Man treated for smoke inhalation after Lanark fire
30 January 2015
A team in breathing apparatus removed the man to safety and extinguished the kitchen fire.
Firefighters provided oxygen to a man who was suffering from the effects of breathing in smoke following a small fire in the kitchen of a flat in South Lanarkshire on Thursday evening (29 January).
Scottish Fire and Rescue Service (SFRS) crews were sent to the incident at Saddlers Mews in Lanark in response to a 999 call received shortly before 7:15pm.
Two appliances were mobilised from Lanark Community Fire Station and firefighters reached the scene within three minutes.
The incident commander, Watch Manager Craig Langford, said: “This was a fire in a ground floor flat within a three storey residential building.
“I committed two firefighters wearing breathing apparatus and equipped with a hosereel jet. They extinguished a small fire within the kitchen and removed a man who appeared to be suffering from slight smoke inhalation.
“We requested an ambulance and firefighters administered oxygen to the casualty until it arrived. He received a precautionary check-up from ambulance personnel but no further treatment was required.”
Most house fires begin in the kitchen with a common factor being someone becoming distracted while cooking.
The advice to householders is to only step away from the cooker after making sure all pots and pans are removed from the heat and the hob and grill are turned off.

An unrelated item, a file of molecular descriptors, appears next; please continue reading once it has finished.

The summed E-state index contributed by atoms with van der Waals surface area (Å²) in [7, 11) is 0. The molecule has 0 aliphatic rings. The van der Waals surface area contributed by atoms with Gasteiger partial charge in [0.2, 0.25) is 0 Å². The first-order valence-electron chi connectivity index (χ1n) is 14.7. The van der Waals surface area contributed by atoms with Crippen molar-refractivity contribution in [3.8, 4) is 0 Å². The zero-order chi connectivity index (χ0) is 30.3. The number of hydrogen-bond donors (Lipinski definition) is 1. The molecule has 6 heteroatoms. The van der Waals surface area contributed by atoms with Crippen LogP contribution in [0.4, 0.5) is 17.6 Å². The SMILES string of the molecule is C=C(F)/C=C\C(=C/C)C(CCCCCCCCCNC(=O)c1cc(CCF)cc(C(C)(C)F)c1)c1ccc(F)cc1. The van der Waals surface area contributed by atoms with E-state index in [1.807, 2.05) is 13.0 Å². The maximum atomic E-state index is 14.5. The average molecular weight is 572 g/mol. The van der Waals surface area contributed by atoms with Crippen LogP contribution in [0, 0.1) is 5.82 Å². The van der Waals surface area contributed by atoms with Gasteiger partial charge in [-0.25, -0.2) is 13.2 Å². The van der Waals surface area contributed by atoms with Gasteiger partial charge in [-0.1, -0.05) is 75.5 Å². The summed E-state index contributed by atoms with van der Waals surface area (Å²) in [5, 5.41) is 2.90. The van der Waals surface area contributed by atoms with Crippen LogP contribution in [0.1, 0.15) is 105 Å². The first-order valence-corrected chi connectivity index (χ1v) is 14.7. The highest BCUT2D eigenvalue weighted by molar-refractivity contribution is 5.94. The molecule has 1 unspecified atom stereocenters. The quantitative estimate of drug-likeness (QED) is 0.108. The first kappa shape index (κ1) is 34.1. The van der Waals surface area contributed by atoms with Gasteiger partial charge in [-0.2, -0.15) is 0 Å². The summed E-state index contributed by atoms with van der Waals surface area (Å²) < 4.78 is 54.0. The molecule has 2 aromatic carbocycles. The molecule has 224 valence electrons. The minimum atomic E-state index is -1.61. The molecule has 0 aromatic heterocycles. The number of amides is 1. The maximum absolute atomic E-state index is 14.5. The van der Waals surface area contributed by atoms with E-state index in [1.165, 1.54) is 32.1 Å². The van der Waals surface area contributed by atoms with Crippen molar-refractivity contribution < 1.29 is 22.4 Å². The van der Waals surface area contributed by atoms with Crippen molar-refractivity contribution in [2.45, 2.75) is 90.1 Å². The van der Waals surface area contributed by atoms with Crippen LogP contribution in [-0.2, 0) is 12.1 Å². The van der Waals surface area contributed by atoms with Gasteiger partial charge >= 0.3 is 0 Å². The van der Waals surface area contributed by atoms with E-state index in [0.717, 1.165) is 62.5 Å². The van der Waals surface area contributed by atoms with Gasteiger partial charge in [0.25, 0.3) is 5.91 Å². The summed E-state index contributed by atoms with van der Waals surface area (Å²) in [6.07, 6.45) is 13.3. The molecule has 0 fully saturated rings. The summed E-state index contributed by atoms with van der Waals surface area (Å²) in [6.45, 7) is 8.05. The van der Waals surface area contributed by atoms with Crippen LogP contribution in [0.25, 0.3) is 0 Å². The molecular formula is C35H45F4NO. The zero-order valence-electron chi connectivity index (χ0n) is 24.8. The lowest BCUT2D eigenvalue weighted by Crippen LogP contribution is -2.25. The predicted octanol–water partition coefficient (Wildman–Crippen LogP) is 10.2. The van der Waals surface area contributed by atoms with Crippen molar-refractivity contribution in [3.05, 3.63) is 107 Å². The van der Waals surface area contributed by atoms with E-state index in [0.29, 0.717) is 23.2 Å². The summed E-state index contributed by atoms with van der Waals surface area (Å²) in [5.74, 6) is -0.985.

If a fire does start then toxic smoke can quickly spread throughout a home, so early warning is crucial to preventing tragedies.
Every home should be protected by working smoke alarms and the message from firefighters is if a fire happens then everyone should immediately get out, call 999 and wait for the fire service to arrive.
As an added measure of protection, householders can purchase heat alarms for their kitchens. The devices provide early warning of fire but are not activated by cooking-related smoke.
People can arrange a free home fire safety visit and join Scotland's fight against fire by calling SFRS on the freephone number 0800 073 1999 or by texting ‘FIRE’ to 80800, which is also free of charge.
Alternatively, visits can be arranged via the SFRS website www.firescotland.gov.uk.